Matthew 22: 34-40
In the passage, Herodians who supported the Roman government were pleased to pay the tax to Caesar. By contrast, Pharisees, who were committed to every detail of Jewish law, opposed paying the tax to Caesar for religious reasons.
Given their divided loyalties and positions of the Roman empire, the Pharisees and the Herodians posed the either A or B question to Jesus, “Is it lawful to pay taxes to the emperor, or not?”
When the Herodians and the Pharisees tried to mix religion and politics by asking the trick question, Jesus’s answer was wise enough to make them silent and amazed, and they even went away, “Render to Caesar the things that are Caesar’s, and to God the things that are God’s.”
The question for us is not whether we should pay or should not pay taxes anymore. My questions for each one of us are these: “What things should we give to God?” and “What does our faith cost us?” Throughout the Bible, the Old Testament and New Testament remind us that faith in God cost one’s life, not money.
Paul suffered opposition, including beatings and imprisonment for his preaching of the Good news. How about Jesus? The opposition that Jesus faced with the Pharisees and the Herodians in the passage finally led Jesus to the cross at Calvary.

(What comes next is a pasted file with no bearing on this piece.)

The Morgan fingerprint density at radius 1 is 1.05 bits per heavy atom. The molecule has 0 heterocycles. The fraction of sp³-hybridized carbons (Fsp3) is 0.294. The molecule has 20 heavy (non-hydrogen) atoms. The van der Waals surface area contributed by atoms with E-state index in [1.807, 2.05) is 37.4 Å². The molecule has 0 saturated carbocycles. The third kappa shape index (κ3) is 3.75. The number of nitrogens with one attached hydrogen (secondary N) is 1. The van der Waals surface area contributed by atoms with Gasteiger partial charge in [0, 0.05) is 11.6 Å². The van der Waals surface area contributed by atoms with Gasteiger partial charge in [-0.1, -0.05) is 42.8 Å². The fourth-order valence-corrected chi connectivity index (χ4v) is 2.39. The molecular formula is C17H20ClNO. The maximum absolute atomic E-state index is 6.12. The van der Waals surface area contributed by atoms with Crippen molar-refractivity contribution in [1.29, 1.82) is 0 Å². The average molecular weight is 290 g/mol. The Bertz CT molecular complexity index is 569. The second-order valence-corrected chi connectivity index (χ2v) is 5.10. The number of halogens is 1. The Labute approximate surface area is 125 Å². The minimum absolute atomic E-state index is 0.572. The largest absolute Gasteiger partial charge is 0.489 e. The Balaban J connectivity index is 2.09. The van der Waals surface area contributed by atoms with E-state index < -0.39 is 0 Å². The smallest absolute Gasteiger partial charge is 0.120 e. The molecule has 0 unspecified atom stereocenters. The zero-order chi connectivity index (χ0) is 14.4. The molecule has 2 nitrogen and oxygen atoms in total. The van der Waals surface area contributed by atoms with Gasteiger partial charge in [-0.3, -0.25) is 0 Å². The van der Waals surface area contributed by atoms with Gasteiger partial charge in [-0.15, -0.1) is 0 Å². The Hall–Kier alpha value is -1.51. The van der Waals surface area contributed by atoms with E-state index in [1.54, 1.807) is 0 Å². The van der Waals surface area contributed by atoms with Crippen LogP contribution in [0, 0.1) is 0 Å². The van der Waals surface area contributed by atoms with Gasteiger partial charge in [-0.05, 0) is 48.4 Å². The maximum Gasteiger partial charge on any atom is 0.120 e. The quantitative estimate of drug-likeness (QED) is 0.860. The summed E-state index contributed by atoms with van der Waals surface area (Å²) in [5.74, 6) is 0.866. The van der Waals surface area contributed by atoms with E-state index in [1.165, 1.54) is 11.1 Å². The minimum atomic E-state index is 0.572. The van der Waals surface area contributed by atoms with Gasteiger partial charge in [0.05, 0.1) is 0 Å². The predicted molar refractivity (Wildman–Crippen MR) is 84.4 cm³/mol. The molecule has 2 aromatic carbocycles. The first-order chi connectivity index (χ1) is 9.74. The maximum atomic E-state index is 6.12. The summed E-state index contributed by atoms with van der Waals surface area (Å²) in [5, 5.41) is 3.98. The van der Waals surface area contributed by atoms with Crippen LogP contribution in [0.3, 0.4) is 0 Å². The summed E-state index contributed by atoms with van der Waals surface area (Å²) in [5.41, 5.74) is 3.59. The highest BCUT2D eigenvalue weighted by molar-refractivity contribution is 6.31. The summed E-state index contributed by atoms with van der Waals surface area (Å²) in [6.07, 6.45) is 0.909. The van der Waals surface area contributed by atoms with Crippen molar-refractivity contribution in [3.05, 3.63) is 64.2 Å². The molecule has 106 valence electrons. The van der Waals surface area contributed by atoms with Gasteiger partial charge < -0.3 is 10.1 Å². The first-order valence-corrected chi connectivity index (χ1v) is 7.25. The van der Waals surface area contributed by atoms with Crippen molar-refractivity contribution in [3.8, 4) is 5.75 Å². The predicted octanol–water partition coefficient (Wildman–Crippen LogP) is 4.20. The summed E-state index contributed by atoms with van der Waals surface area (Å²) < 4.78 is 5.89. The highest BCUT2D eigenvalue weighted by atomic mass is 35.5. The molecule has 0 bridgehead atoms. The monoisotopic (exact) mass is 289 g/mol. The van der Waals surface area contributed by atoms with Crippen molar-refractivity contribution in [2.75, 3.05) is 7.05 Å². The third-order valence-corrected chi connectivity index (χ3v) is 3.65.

We all may have our own story about what sacrifices might we have had to make for our family or our profession. What sacrifices have we made to follow Jesus? What does it cost us to follow Jesus?
In verse 36, the answer that Jesus gave to the Pharisees reminds us what costs we should pay to follow Jesus, “You shall love the Lord your God with all your heart, and with all your soul, and with all your mind. This is the greatest and first commandment. And a second is like it: you shall love your neighbor as yourself.”
Do we love our neighbor? Well, we do. However, we should question ourselves and keep checking around us about who our neighbor is. Isn’t it true that we consider our neighbor to be those who look like us, think like us, speak like us, pray like us, and vote like us?
As the Presidential election of 2020 is coming up, of course, we are facing either A or B question again. Surely, we all have a civil liberty to choose and cheer a certain candidate. However, your choice should follow a responsibility to love other people who do not vote like you.
The great commandment still invites each one of us not only to make a commitment to the faith community, but also to surrender our assurance, pride, and will in order to love our neighbor, who doesn’t look like us, doesn’t think like us, doesn’t speak like us, doesn’t pray like us, and doesn’t vote like us. Amen.